Two different endpoints were considered in this study: 1) hospitalization for HF; 2) all-cause mortality. The follow-up encompassed a 4-year period, from January 1, 2010 to December 31, 2013. Hospitalizations for HF were identified by considering all discharges for the Aggregate Clinical Code 108, which is obtained by grouping the following ICD-9 codes: 39891, 4280, 4281, 42820-42823, 42830-42833, 42840-42843, 429.
Data for categorical variables were shown as numbers (percentages). Incidence rates and incidence rate ratios (IRR, exposed vs unexposed) were calculated for each clinical endpoint. Event-free survival analysis was performed by multivariable Cox regression, to assess the impact of CCM project on the risk of HF hospitalization and mortality. Analyses were carried out adjusting for death competing risk. For the endpoints of HF hospitalization and all-cause mortality, only the first event was considered in survival analyses. The age classes used in survival analyses were identified using predefined cut-offs (< 75, 75 to 85, and > 85 years). A p < 0.05 was considered significant. All analyses were performed using STATA, ver. 12 (STATA Corp., College Station, TX, USA).
Main characteristics of exposed and unexposed subjects are shown in Table 1. As a result of the matching procedure, the two groups showed equal percent distributions of age class, gender, Charlson index, use of main cardiovascular pharmacological classes, local health authority of living, and number of hospitalizations for HF during the 2005-2009 period. The median follow-up time was 1148 [1124-1174] days in the CCM group and 1045 [1024-1066] days in the controls. During the period of study, an increase in the proportions of subjects who were treated with beta-blockers and with ACE inhibitors/angiotensin receptor blockers, and who had creatinine and electrolyte blood tests checked was observed in both groups (Table 2). After adjusting for pre-intervention ones, the final values were significantly higher in the CCM group for beta-blocker therapy (IRR 1.07 [1.03-1.12], p < 0.0001) and for creatinine and electrolyte blood tests (IRR 1.20 [1.16-1.25], p < 0.0001).
During the follow-up, there were 713 hospitalizations for HF in 432 patients within the.
CCM group (12.1 events per 100 patient-years) and 1135 hospitalizations in 657 patients within the control group (10.3 events per 100 patient-years), indicating a higher incidence in the CCM group than in the controls (IRR 1.15 [1.05-1.27], p = 0.0030). Mean length of stay was 8.8 days in the CCM group and 8.1 days in the controls, corresponding to 1.07 and 0.84 days per patient-year, respectively (IRR 1.25 [1.21-1.29], p < 0.0001). Multivariable analysis (Table 3) showed that CCM status was independently associated with 35% higher probability of HF hospitalization (HR 1.35, 95% CI 1.19-1.52, p < 0.0001). The curves showing the adjusted cumulative survival probability in the two groups are shown in Fig. 1, top panel.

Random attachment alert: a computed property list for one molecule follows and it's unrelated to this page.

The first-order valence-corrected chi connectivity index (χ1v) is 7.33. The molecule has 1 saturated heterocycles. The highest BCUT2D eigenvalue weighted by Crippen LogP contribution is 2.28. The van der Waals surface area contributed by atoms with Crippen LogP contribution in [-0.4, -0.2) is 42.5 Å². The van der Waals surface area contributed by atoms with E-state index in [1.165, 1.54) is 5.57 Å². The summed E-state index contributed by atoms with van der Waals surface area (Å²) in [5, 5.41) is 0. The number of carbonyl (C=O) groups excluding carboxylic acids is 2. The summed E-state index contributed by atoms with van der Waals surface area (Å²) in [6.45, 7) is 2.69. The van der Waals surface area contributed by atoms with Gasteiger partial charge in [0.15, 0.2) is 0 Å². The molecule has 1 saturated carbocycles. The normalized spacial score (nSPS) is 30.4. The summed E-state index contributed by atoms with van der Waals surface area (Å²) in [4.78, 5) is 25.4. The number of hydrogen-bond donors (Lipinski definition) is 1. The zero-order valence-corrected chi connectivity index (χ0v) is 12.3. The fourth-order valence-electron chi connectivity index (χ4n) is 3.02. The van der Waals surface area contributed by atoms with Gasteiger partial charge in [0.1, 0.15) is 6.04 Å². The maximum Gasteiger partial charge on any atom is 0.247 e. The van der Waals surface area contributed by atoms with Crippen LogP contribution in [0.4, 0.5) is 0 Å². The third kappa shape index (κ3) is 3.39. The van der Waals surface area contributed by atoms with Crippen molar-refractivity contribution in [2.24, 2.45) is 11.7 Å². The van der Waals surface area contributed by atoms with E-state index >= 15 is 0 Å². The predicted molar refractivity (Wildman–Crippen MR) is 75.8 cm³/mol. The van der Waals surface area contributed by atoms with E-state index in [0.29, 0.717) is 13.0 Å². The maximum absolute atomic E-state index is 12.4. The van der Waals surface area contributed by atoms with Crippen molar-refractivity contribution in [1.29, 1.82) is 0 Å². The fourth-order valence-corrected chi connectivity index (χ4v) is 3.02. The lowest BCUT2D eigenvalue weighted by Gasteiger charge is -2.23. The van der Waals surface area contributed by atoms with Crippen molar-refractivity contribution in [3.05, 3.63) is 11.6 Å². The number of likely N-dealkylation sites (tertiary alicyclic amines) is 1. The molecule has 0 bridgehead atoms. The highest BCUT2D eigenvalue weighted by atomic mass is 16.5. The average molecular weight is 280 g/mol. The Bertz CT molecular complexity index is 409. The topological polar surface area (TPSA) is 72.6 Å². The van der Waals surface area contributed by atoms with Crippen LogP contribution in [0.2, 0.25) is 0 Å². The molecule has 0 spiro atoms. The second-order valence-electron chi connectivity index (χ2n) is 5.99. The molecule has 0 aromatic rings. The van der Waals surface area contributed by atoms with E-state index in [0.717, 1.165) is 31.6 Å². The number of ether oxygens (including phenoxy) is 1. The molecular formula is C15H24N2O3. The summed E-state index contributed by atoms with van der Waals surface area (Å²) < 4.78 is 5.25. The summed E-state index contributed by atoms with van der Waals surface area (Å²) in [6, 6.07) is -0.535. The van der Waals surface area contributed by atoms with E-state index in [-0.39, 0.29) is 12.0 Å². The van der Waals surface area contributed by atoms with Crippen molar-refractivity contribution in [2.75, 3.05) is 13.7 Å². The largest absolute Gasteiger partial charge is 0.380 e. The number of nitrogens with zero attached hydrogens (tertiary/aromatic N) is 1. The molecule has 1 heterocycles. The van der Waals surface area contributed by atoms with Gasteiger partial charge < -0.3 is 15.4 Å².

After a first hospitalization for HF, no difference was observed between the two groups in the risk of further HF hospitalizations (IRR 1.001 [0.89-1.13], p = 0.98). The rate of 30-day HF readmissions after a first HF hospitalization also showed no significant difference between the CCM group and the controls (4.9% vs 5.9%, p = 0.14).
When planned and urgent HF hospitalizations were considered separately, CCM status was associated with a significantly higher rate of planned hospitalizations (HR 1.50 [1.15-1.94], p < 0.0001). This effect was more evident than that observed on the rate of urgent hospitalizations (hospitalizations for HF: HR 1.29 [1.13-1.46], p < 0.0001).
There were 632 deaths in the CCM group (10.8 events per 100 patient-years) and 1393 deaths in the control group (12.6 events per 100 patient-years; IRR 0.82 [0.75-0.91], p < 0.0001). Univariable Cox regression in the overall population showed that CCM status was associated with 15% lower risk of death (HR 0.85, 95% CI 0.78-0.94, p = 0.001). Multivariable analysis confirmed that CCM status was independently associated with a 18% risk reduction in mortality (Table 4). Adjusted cumulative survival probabilities in the two groups are shown in Fig. 1, bottom panel. Interestingly, even after a hospitalization for HF, patients in the CCM group still showed a 16% lower risk of death than the controls (HR 0.84 [0.71-0.99], p < 0.05).